Grain size is an important component trait of grain yield, which is frequently threatened by stress conditions (Lv et al., 2019; Dong et al., 2020). Interestingly, in our analysis, Nipponbare plants under infested condition presented higher seed length when compared to control condition (Figures 6E,F). Several studies have identified key grain size regulator genes, involved in different mechanisms (reviewed by Li et al., 2018). Even though none of the 43 genes cited by Li et al. (2018) as involved in rice grain size control code proteins differentially abundant in our proteomic analysis, it would be interesting to go deeper in such question, since we found similar results in a previous study with another mite-tolerant indica rice cultivar (IRGA 423—Buffon et al., 2018). Recent studies have identified molecular links between regulation of grain size and abiotic stress tolerance (Chen et al., 2016, 2019; Lv et al., 2019; Dong et al., 2020). However, as far as we know, any link between grain size regulation and biotic stress tolerance is unknown.
Recently, Sperotto et al. (2018b) hypothesized that mite-sensitivity presented by wild rice species could be explained, at least partially, by a presumable high GA:JA ratio in these plants, since most of the wild rice species are tall plants and probably present high GA levels. The roles of GA-JA in growth-defense conflicts during herbivory are not yet fully characterized. However, it is already known that plants need to prioritize GA- or JA-induced responses (Yang et al., 2019). Even though proteins related to GA biosynthesis have not been detected as differentially abundant in O. barthii or Nipponbare under infested conditions (Supplementary Tables 1, 2), the height of these plants at full maturity stage is quite different (55% higher in O. barthii—Figure 2). It is important to highlight that O. barthii and Nipponbare plant heights are not affected by S. oryzae infestation (Figure 2), and this could explain the lack of differentially abundant proteins involved in GA biosynthesis when we compare control and infested conditions. Sperotto et al. (2018b) suggest short Oryza species (O. minuta, O. meyeriana, O. neocaledonica, and O. schlechteri) as primary sources of herbivory tolerance, including mites. According to these authors, plants with low GA level/sensitivity would probably amplify JA responses and drive plant resources toward defense instead of growth. Based on our data, the GA-based mechanism is not involved in the different tolerance level found in the tested species, although JA might play a role.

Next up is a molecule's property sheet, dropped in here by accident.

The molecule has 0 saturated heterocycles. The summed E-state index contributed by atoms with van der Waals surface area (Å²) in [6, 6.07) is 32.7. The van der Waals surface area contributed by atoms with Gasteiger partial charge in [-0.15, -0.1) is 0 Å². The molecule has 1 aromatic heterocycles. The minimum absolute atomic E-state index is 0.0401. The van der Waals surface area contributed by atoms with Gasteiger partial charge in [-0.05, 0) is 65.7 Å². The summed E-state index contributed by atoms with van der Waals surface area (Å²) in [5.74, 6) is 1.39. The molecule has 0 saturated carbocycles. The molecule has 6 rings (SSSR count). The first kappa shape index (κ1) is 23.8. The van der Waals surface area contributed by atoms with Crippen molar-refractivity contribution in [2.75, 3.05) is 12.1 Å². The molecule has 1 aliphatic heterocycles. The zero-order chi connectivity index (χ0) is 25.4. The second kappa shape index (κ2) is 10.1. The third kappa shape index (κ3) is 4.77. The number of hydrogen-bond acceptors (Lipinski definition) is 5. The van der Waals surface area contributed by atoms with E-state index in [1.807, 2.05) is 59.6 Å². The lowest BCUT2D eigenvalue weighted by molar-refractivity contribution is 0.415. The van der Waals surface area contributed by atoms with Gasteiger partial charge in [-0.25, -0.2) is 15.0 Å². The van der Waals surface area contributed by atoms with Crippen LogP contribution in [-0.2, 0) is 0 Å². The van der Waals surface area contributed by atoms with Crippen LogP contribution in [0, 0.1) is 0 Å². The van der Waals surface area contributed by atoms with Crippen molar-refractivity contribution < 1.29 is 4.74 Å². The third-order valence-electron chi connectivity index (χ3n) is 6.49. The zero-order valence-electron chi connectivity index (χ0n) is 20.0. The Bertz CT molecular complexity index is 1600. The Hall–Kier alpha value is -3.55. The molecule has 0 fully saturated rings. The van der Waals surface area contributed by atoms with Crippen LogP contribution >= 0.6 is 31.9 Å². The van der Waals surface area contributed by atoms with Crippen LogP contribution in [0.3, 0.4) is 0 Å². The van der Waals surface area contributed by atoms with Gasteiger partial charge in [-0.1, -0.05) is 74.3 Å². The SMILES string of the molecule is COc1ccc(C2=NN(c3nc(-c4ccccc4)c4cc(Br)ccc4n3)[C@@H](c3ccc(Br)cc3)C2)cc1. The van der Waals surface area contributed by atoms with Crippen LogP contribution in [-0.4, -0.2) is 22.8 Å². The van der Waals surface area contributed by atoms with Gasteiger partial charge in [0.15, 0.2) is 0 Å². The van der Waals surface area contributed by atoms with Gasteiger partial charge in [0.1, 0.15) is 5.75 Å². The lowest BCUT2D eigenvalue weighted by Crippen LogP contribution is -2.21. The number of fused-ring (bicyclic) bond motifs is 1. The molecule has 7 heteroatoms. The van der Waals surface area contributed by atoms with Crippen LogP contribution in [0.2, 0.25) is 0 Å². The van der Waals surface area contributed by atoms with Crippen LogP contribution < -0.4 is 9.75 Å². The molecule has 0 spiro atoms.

One of the most abundant proteins found in Nipponbare under infested condition is lipoxygenase (log2 FC 4.7), which is well known as a precursor of plant defense mechanisms. Once the herbivore feeds on plant tissues, polyunsaturated fatty acids are released from cell membranes, and accumulate at the wound site (Roach et al., 2015). Also, polyunsaturated fatty acids act as a substrate to lipoxygenase, leading to the production of several defense-related compounds, including different structures of JAs such as methyl jasmonate (MeJA) (Mochizuki et al., 2016; Yang et al., 2019). We detected a key enzyme related to JA biosynthesis, allene oxide cyclase (AOC), which converts allene oxide to 12-oxophytodienoic acid (Nguyen et al., 2020), more abundant in both species under infested conditions. However, the log2 FC is higher in Nipponbare than O. barthii (Supplementary Tables 1, 2). Therefore, it is possible that Nipponbare presents a more active JA biosynthesis/signaling pathway, which can probably contribute to mite tolerance. Interestingly, MYB and WRKY transcription factors, which are involved in the activation of defense responses in plants, including JA signaling (Wang et al., 2014; Zhou and Memelink, 2016), were not detected as differentially abundant in our work, raising the possibility of new signaling/defense pathways in O. barthii and Nipponbare infested by S. oryzae.